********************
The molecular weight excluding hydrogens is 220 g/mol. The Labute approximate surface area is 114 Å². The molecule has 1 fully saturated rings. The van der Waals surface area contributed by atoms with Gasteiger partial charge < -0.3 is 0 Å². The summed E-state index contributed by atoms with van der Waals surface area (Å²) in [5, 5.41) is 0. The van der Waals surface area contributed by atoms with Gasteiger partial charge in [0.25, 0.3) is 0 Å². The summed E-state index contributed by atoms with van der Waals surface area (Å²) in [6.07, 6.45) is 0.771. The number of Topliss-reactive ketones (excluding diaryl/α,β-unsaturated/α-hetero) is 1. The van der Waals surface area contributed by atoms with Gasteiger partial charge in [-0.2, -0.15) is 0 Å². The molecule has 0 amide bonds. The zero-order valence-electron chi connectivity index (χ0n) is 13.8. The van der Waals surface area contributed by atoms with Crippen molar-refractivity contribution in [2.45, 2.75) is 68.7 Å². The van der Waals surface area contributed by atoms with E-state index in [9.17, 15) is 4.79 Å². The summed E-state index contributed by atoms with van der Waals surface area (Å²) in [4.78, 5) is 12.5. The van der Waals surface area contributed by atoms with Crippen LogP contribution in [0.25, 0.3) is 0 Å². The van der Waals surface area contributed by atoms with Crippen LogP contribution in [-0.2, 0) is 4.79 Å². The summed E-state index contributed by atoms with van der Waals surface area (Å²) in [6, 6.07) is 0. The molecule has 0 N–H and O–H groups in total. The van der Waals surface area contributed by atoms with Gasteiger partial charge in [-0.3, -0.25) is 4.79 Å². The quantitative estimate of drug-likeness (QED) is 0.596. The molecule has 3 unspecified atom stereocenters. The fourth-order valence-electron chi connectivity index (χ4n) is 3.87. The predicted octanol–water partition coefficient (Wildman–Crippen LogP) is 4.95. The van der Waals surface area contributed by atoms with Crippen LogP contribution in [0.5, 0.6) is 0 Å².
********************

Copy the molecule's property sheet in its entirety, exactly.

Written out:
The molecular weight excluding hydrogens is 220 g/mol. The Labute approximate surface area is 114 Å². The molecule has 1 fully saturated rings. The van der Waals surface area contributed by atoms with Gasteiger partial charge < -0.3 is 0 Å². The summed E-state index contributed by atoms with van der Waals surface area (Å²) in [5, 5.41) is 0. The van der Waals surface area contributed by atoms with Gasteiger partial charge in [0.25, 0.3) is 0 Å². The summed E-state index contributed by atoms with van der Waals surface area (Å²) in [6.07, 6.45) is 0.771. The number of Topliss-reactive ketones (excluding diaryl/α,β-unsaturated/α-hetero) is 1. The van der Waals surface area contributed by atoms with Gasteiger partial charge in [-0.2, -0.15) is 0 Å². The molecule has 0 amide bonds. The zero-order valence-electron chi connectivity index (χ0n) is 13.8. The van der Waals surface area contributed by atoms with Crippen molar-refractivity contribution in [2.45, 2.75) is 68.7 Å². The van der Waals surface area contributed by atoms with E-state index in [9.17, 15) is 4.79 Å². The summed E-state index contributed by atoms with van der Waals surface area (Å²) in [4.78, 5) is 12.5. The van der Waals surface area contributed by atoms with Crippen LogP contribution in [0.25, 0.3) is 0 Å². The van der Waals surface area contributed by atoms with Crippen LogP contribution in [-0.2, 0) is 4.79 Å². The summed E-state index contributed by atoms with van der Waals surface area (Å²) in [6, 6.07) is 0. The molecule has 0 N–H and O–H groups in total. The van der Waals surface area contributed by atoms with Gasteiger partial charge in [-0.3, -0.25) is 4.79 Å². The quantitative estimate of drug-likeness (QED) is 0.596. The molecule has 3 unspecified atom stereocenters. The fourth-order valence-electron chi connectivity index (χ4n) is 3.87. The predicted octanol–water partition coefficient (Wildman–Crippen LogP) is 4.95. The van der Waals surface area contributed by atoms with Crippen LogP contribution in [0.5, 0.6) is 0 Å².